Before embarking on a second career as a politician (governor of California, where he said, “If you’ve seen one redwood, you’ve seen them all”) and leader of the “free world” (US president 1980-88), Ronald Reagan was an actor, and host of the TV show General Electric Theater (1954-62). Each week he delivered the punch line of the show’s introduction, and the telling slogan of its corporate sponsor: “Progress is our most important product.”
Anyone listening to the pronouncements of Klaus Schwab of the World Economic Forum (WEF), its transhumanist disciple Yuval Harari, its Young Global Leaders in lockstep mouthing “Build Back Better,” or Bill Gates touting forced medical intervention for every body/soul on earth, will catch an echo of this fundamental mantra of our time. Indeed, the same ethos could be traced back to the biblical injunction for humans to have “dominion” over all the planet and its creatures.
In between, we’ve had the neolithic (tool-making) revolution, the Agricultural Revolution, the Industrial Revolution, and the Information Age. Today we embark on the next frontier, where reality itself is digitized, replaced by its virtual facsimile, overwritten by a new, synthetic narrative. Welcome back to Story Time.
“The primary motivating factor of any such ideology is its utopian vision. It’s that nebulous vision of something better–the ideal future–that acts as an attractor for the hopes and thus actions of those under its spell. . . . The vagueness of the notion is its greatest strength–like a societal Rorschach test. The masses latch on to it as the means to end their anxiety, vent their aggression, and achieve the “justice” they feel they have been denied. The attractor is simple: a better world, otherwise undefined. The details don’t need to be clear, but the goal is noble, in their minds.” –Harrison Koehli, On the Fractal Nature of Conspiracy
On the receiving end, Mother Nature suffers all the abuse heaped on her by proud man and his tools, excuses, illusions, conquests, schemes and scams. All undertaken “for the greater good” of homo sapiens, exclusively. But is this vaunted progress and the riches it yields truly to the benefit of all humans concerned? Or has “a better life” been hijacked as an irresistible bandwagon, while the drivers prosper and the passengers pay?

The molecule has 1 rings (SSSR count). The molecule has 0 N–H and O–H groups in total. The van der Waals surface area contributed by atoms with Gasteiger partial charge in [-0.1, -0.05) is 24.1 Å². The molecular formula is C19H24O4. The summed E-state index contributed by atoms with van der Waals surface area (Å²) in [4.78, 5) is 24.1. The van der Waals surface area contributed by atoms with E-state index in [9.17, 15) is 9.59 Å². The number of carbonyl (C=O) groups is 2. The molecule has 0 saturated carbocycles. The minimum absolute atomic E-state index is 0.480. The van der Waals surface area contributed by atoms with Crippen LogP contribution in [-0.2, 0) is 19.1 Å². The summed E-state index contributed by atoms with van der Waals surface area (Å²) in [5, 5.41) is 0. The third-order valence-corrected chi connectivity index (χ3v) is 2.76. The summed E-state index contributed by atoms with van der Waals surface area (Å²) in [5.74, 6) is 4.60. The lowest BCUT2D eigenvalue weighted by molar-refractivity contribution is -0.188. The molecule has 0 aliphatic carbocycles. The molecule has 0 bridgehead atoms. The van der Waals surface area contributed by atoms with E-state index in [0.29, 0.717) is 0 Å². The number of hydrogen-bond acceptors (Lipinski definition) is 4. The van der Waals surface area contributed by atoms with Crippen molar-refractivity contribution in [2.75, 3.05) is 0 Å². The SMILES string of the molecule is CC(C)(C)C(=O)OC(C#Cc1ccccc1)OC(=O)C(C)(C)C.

This is not to dispute the value of tools for survival. Electric lighting, modern dentistry, the written word. . . but where does it end? Few question the train or its tracks, the engineer’s ulterior motives, the collateral damage along the way. The Green movement gives lip service to environmental ethics, but meanwhile gets captured by financial interests, skewed science, and an alternative industry with costs to nature that are hidden or ignored.
Taking heed of a rising ecological ethic, the technocrats at the top have put a new spin on a Greener future. Their solution is the simplest: reduce human population, by whatever means necessary. Self-appointed as the fittest to survive, they will remain on top, naturally.
“Being able to see the globalists’ plan as clearly as we can see it now, we have an obligation to future generations to resist, denounce and refuse any and all implementations of the technocratic agenda.” —Dr. Joseph Mercola
Where there is destruction and dishonesty, there is always pushback. In England under early industrialization, the Luddites resisted the loss of their livelihood to textile machinery. The Amish religious sect has opted to live without electricity and automobiles. Christian Scientists and Jehovah’s Witnesses are known to refuse blood transfusions. Notable in some aboriginal societies was the principle of judging policy by its effect seven generations down the line.
In today’s parlance such tech-hesitancy takes the form of the precautionary principle, a safeguard against blindly innovating when safety is in question and future harms are unknown. As a legal caution it has found wider application than the aforementioned examples of various dissident groups. Yet the overriding force of Western civilization, especially, throws caution to the wind in promoting and pursuing “progress” without question, at any cost.
But of course, there are always costs. The question then turns to: who will pay?
“Here we’re just faced by a toxic mix of hubris, abhorring mediocrity, delusion, crude ideological sheep-think and outright irrationality wallowing in white man’s burden racist/supremacist slush – all symptoms of a profound sickness of the soul.” –Pepe Escobar, Russia and China Haven’t Even Started to Ratchet Up the Pain Dial
The current Geopolitical Revolution notwithstanding, where do we stand with Nature now?
If the species does manage to survive the predations of the Four Horsemen of the Apocalypse, what can we learn from our species-wide rise and fall? Where did we go wrong, and how can we make it right?
As with most dilemmas, the answer probably lies between the extremes. To be circumspect about new solutions, selective in our choices, wary of shiny promises, mindful of future consequences from our automatic reflex for present gratification.
The seven generations rule is the most likely to stand the test of time. What’s not to like about honoring our ancestors, and looking out for our children and their children? Anything else smacks of a sales pitch, another episode of “General Electric Theater.”